E-commerce Steals Spanish Trade Show

E-commerce was the order of the day at Spain’s
computer, multimedia and telecommunications fair, with global digerati
debating the future of Net-based business.


In addition to technical seminars on Net commerce, this year’s SIMO TCI
fair played host to the CommerceNet ’98 Global Summit. International
delegates gathered for CN’s first-ever European meeting to compare notes on
key issues like security, interoperability and new business models.


The interoperability limelight went to the XML-based eCo System framework,
whose intellectual author, Jay Marty Tenenbaum, founder of CommerceNet, was
also on-hand.


According to Tenenbaum, the eCo System overcomes traditional e-commerce
obstacles by facilitating “spontaneous commerce between trading partners
without custom integration or prior agreement on industry-wide standards”
and by paving “an incremental path to business automation, whereby
browser-based tasks are gradually transferred to computer agents.”


“Through CommerceNet, with the eCo System, there is interoperability
between companies,” said Hajime Kimura, Chairman of the Global Electronic
Commerce Board.


On the security front, American delegates praised their European
counterparts for their lead in electronic privacy issues. Europeans lauded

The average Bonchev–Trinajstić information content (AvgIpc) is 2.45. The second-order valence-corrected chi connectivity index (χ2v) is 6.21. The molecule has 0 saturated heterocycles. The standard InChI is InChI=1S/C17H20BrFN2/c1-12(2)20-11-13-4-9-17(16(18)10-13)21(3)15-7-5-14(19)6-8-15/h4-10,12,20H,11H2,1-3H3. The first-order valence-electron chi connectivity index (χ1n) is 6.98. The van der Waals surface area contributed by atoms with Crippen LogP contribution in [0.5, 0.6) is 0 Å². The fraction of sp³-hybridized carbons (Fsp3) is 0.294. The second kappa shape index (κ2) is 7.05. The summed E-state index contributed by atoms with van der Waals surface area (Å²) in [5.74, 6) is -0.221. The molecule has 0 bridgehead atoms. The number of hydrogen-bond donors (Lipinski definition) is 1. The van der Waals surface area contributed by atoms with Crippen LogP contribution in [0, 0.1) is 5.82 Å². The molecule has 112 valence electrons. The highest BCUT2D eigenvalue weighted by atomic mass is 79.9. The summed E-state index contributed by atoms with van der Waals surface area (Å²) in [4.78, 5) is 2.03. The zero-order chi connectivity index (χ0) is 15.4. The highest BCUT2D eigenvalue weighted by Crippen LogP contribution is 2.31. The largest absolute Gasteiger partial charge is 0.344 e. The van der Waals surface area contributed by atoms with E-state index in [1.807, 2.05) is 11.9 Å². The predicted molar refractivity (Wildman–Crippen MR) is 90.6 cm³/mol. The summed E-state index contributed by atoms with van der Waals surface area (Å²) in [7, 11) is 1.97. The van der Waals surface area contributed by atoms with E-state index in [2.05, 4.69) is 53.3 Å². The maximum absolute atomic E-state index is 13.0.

American companies for doing business despite unresolved security issues.


But despite all the talk of technology and digital challenges, the core
issue was business in the digital age.


“There’s more than enough technology to do almost anything we can
envision,” said Leslie Lundquist, author of Selling Online for Dummies.
“Our challenge is to invent the new business models that can be enabled by
all the technology.”


While huge, multinational corporations may have a competitive edge due to
name recognition and brand loyalty, delegates agreed that small and medium
enterprises (SMEs) could be a driving force behind these nascent business
models.


“An important condition to maximize potential benefits in Europe is the
involvement of SME’s,” said Gabriella Cattaneo, delegate for Databank
Consulting, Italy. “If existing SMEs and new cyber-entrepreneurs are able
to exploit the new commercial opportunities in the electronic market place,
they will provide an important driver of growth with a strong potential for
new job creation.”


CommerceNet, Inc. is a global non-profit organization dedicated to
promoting interoperable electronic commerce at the world level. Founded in
California in April 1994, it now represents over 500 organizations and
companies worldwide.


The CN Global Summit, along with the MacWorld Expo, coincided with the
annual SIMO TCI fair, held Nov. 3-8 in Madrid.


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